Senior Mark Hassan said the television images of Palestinians celebrating in the Middle East Tuesday were disturbing.
?I was full of a lot of anger,? he told President Judy Genshaft.
Hassan said he didn?t fully understand the terrorist attacks that occurred Tuesday in New York and Washington D.C.
Palestinian relations in the United States have always been tense due to U.S. support of Israel. With the celebrations in Palestine, Hassan wasn?t sure of their implication.
But he wanted to make sure the racial climate on USF?s campus remained peaceful.
Genshaft assured him it would.
?College campuses are the place where if anything, there is respect for everyone,? Genshaft said. ?Students that came from the Middle East were not at fault for what happened. They have all the right to be here as any of us.?
Hassan?s residence hall was one of several places Genshaft visited Tuesday evening. She spent time telling students that classes would resume today and asking about their families ? whether they had any in New York or Washington D.C. ? and if the day?s events had left them with concerns about their safety at USF.
?Never has the U.S. been attacked like this,? Genshaft told about 70 students in Delta Hall. ?Hopefully, you feel safe on campus. Just look out for one another.?
Genshaft said University Police increased security on campus, and students would be able to get an escort to and from classes, by dialing 974-SAFE, if they felt uncomfortable.
Student body president Mike Griffin was with Genshaft during her campus tour. His message was that the campus should remain unified during this time of terror and not point fingers.
?No one on this campus had anything to do with what went on today,? he said. ?We need to stay together. We need each other.?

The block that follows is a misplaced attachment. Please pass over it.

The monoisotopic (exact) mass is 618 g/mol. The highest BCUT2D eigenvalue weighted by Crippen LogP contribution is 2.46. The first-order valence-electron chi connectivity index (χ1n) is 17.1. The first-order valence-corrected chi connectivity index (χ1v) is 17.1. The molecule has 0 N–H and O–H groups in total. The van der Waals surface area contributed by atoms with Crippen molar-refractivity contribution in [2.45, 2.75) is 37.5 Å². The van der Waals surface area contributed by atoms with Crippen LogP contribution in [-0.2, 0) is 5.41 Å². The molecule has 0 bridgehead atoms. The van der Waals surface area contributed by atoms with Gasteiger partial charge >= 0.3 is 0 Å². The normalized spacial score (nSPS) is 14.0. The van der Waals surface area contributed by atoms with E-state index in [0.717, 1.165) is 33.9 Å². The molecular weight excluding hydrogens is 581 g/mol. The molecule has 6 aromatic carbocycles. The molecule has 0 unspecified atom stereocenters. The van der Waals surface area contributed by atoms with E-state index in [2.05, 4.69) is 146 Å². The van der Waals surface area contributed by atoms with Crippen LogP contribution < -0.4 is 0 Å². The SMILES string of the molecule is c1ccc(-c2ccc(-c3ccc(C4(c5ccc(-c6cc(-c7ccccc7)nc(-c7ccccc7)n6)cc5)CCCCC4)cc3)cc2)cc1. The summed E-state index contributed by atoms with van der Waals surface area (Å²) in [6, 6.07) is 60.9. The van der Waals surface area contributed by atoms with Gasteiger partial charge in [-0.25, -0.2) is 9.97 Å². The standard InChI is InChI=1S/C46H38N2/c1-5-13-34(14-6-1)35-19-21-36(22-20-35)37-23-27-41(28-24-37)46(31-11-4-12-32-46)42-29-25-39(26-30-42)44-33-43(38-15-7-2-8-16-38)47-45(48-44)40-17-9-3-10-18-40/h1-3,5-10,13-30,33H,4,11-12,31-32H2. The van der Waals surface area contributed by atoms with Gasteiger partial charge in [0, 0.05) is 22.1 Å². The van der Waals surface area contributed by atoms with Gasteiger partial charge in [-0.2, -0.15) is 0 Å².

Junior Mary Alice Groves agreed.
?We don?t know exactly who this enemy is,? she said. ?So I don?t think it?s a reason to stop (working and going to school). We shouldn?t let that fear stop us. And I?m glad the school is supporting me in that.?
Genshaft said that students had not overreacted to the news Tuesday. And those who had family in New York and Washington, D.C. began to relax more once they spoke with their loved ones.
?No one is in a panic situation,? Genshaft said. ?I think it?s almost too early to tell (what the impact of the terrorist attacks will be). Everyone seems to be still processing it now. I think there will be a lot of discussion on campus about his. I certainly hope so.?
Freshmen Poorita Singh and Mujiba Ansari both have family in Washington, D.C. They said their loved ones were OK, and they no longer worried about their safety.
The reason they continued watching the unfolding story while eating Tuesday: ?(The television) is right in front of me,? Singh said.
Freshman Joey Lampert was also happy Genshaft took time to speak with students and listen to their concerns.
He waved the president to his table in Crossroads when she went to the cafÃ© to speak with students eating dinner.
?I chose this school because she was in the Bookstore (when I visited USF), and she came and talked to me,? Lampert said. ?I figured if the university president can spend 10 to 15 minutes with me, the faculty here must be the same way.?
Freshman Jill Flores also thought highly of Genshaft?s visits.
?That?s one of the nice things about this school ? even though it?s so big, people take time to talk to you.?
Contact Kevin Grahamat firstname.lastname@example.org